37 thoughts on “My thoughts on Wednesday’s riot at the Capitol”

  1. It was shocking to see it on the news and then the close ups of the rioters, (insurrectors?). It’s very kind of you to share and write a prayer. I believe peace will prevail when ‘it’ is gone from office.

    • I’m not as optimistic. Since the 90s, there’s been an unground dissent within our country. Maybe we will get through it as we did back in the 70s when there was a radical underground group who did things like bomb the capitol. Now instead of radical leftist, it’s radicals on the right wing. It’s not just a few of “liberals,” or even communists. There is a racial tone to their message. The fear of what some see, as America becomes less white, causes some to go underground into these militia groups.

  2. Thanks for this post, Jeff. I was shocked, but not surprised. I have been praying for our country and will continue to do so (not nearly as eloquently as you though). I’m terribly sad and worried, but I think we will pull through this. There are a lot of very fine people in this country, and I believe the good way outweighs the bad.

  3. Well said. It definitely would’ve been treated differently if the people who attacked the Capitol had been Black. As you said, more bloodshed. More tear gas. More riot gear. More everything. Where was the strong response to this as there was for BLM protests?

    I have so much more to say but won’t.

    Thanks for this!

    • I don’t tend to write a lot about politics, but… We have an issue with race that has not been resolved and won’t go away and you could see it in this event. It’s horrific to think of what these thugs wanted to do.

  4. I can’t really add anything, the previous comments have pretty much cover my own thoughts.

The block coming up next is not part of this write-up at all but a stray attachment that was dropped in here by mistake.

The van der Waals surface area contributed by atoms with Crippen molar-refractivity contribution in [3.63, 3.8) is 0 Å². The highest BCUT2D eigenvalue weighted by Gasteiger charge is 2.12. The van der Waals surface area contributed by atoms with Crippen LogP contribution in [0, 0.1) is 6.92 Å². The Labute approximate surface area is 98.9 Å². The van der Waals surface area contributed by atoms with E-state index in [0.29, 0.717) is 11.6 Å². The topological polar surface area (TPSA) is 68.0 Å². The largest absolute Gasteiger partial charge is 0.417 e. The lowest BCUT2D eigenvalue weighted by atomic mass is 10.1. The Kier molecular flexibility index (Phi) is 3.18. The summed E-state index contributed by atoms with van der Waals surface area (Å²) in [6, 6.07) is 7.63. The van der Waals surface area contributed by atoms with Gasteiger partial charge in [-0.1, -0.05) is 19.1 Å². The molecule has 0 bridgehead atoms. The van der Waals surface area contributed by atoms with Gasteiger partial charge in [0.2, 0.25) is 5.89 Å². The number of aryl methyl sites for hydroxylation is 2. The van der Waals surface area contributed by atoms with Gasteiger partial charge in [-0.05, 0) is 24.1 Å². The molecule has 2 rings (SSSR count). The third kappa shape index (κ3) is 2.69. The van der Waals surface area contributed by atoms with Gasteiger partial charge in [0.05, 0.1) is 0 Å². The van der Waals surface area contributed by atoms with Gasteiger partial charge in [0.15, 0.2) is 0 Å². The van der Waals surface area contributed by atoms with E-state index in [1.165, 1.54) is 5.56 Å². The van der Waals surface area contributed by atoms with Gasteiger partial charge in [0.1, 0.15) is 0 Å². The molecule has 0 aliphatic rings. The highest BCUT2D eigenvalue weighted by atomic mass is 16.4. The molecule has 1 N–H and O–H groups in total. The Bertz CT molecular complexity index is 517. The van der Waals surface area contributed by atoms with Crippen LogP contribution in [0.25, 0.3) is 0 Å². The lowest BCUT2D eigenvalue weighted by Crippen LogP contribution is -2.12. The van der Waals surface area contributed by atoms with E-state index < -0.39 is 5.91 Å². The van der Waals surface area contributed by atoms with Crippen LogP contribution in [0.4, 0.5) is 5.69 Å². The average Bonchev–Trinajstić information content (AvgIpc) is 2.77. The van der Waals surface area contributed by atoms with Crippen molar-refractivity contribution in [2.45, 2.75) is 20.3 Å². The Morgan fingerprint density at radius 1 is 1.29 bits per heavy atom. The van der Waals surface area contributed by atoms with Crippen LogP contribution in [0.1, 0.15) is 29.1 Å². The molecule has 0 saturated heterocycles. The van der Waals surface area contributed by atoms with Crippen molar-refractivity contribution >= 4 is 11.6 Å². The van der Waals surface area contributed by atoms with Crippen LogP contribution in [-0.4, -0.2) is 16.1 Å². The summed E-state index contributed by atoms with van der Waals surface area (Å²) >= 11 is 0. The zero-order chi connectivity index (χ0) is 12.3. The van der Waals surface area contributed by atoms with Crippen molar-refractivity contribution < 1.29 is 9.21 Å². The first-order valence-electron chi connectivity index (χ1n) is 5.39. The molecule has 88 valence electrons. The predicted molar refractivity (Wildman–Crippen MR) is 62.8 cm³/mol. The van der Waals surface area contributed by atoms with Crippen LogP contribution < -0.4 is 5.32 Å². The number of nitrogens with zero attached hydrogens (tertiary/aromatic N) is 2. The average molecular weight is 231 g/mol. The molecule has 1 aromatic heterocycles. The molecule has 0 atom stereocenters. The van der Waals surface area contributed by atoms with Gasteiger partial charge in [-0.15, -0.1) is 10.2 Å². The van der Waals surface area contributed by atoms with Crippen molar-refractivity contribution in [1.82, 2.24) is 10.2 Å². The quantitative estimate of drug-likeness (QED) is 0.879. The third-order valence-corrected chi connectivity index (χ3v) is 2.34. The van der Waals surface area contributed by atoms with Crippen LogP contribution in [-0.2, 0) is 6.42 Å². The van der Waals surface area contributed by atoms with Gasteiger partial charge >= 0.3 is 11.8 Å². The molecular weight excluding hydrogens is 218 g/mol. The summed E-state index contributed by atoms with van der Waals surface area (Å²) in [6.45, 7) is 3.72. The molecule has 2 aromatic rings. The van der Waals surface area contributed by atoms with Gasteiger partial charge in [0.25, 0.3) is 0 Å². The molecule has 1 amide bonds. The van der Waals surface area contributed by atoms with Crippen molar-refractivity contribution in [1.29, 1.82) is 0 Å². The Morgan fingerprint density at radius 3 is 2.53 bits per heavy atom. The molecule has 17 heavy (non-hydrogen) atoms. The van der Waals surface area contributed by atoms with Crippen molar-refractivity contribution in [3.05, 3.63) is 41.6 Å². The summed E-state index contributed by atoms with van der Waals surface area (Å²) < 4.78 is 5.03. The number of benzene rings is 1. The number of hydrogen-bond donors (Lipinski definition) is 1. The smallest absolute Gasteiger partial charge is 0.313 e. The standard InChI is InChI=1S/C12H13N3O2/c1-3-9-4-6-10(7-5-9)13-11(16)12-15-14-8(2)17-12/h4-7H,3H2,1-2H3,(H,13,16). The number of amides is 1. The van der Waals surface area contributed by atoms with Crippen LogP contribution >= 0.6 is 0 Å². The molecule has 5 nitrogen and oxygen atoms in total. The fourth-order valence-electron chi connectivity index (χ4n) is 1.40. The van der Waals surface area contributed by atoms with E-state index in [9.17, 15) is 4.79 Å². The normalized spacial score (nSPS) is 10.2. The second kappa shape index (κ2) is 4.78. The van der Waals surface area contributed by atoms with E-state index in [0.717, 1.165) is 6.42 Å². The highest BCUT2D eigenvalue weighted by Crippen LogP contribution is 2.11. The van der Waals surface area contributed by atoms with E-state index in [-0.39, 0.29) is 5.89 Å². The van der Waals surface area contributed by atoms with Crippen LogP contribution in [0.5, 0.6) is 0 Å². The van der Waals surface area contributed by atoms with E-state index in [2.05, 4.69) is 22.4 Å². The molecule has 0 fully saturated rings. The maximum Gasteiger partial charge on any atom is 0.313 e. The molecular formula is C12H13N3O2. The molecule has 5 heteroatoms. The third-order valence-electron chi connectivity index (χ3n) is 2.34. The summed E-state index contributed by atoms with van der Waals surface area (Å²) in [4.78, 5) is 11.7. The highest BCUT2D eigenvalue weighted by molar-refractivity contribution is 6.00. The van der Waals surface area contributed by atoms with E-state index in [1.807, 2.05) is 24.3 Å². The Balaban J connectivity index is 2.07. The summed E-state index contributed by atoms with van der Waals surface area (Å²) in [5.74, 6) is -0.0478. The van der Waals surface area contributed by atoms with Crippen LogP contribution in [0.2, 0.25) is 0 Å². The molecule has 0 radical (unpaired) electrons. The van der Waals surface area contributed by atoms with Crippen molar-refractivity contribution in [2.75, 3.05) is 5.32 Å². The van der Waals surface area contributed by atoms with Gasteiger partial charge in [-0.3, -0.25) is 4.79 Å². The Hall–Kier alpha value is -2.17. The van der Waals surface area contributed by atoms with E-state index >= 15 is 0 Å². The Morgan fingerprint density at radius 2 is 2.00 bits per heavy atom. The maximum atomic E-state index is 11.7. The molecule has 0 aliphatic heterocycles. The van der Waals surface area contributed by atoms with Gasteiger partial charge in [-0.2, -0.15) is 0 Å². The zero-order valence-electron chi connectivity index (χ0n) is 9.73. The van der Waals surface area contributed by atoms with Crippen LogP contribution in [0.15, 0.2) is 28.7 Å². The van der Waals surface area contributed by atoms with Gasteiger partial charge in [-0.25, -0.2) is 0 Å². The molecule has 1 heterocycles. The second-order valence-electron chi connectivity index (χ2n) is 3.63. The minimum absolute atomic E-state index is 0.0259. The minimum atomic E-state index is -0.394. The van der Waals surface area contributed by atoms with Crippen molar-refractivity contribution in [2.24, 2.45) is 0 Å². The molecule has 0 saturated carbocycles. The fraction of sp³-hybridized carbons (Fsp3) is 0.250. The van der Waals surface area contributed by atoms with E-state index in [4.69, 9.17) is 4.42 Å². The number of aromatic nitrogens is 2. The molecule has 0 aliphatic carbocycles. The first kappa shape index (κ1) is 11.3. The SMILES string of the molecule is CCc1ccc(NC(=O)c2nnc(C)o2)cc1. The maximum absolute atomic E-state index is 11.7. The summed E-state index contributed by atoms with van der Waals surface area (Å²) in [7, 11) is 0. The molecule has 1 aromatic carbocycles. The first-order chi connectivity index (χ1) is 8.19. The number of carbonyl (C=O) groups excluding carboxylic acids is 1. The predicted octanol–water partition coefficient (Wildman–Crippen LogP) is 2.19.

More importantly, I’ve had to review my own political posts to examine if my words got the best of me. While they mostly seem within the bounds of sanity, I can easily imagine a conservative-minded person would view them as disrespectful and radical.

    That being said, I can’t personally view the sacking of the Capitol as anything other than an attempt to overthrow the United States government. Several pictures show insurrectionists carrying zip cuffs inside the halls of Congress, not something you would need for a peaceful protest.

  5. Jeff
    Thanks for these healing words . I have been struggling with the events of this last week as I truly believe in the rights of peaceful protest , but what happened was a horrible stain on democracy and our beloved country . I was also horrified by the images of using our flag as a weapon in the insurgence .
    Yes, words matter and we need prayers for forgiveness and healing. Thanks for your leadership on this

    • I agree with the flags, but since I was focusing more on theological issues, stuck with the signs and the Christian flags. I hope y’all are doing well. I expect the Cape is quiet this time of the year.

  6. A heavy heart is the exact description of how I feel about the recent events. I was never a great fan of Jimmy Carter, but after seeing a recent film about him, I have a new appreciation for our past President. He made a statement toward the end of the film that has stayed with me all week. While this is not verbatum, he said something to the effect that each person must look into his heart and ask what kind of person do I want to be. If we seek to have a heart attuned to the Lord Jesus, we have to mourn the division in our country and speak up against hatred and racism.

    • Like you, I wasn’t a fan of him and didn’t vote for him (In 1980, when I was politically active, something I haven’t done since, I worked for John Anderson). However, I have come to admire him, I have read several of his books, and have even attended his Sunday school class which was a real treat!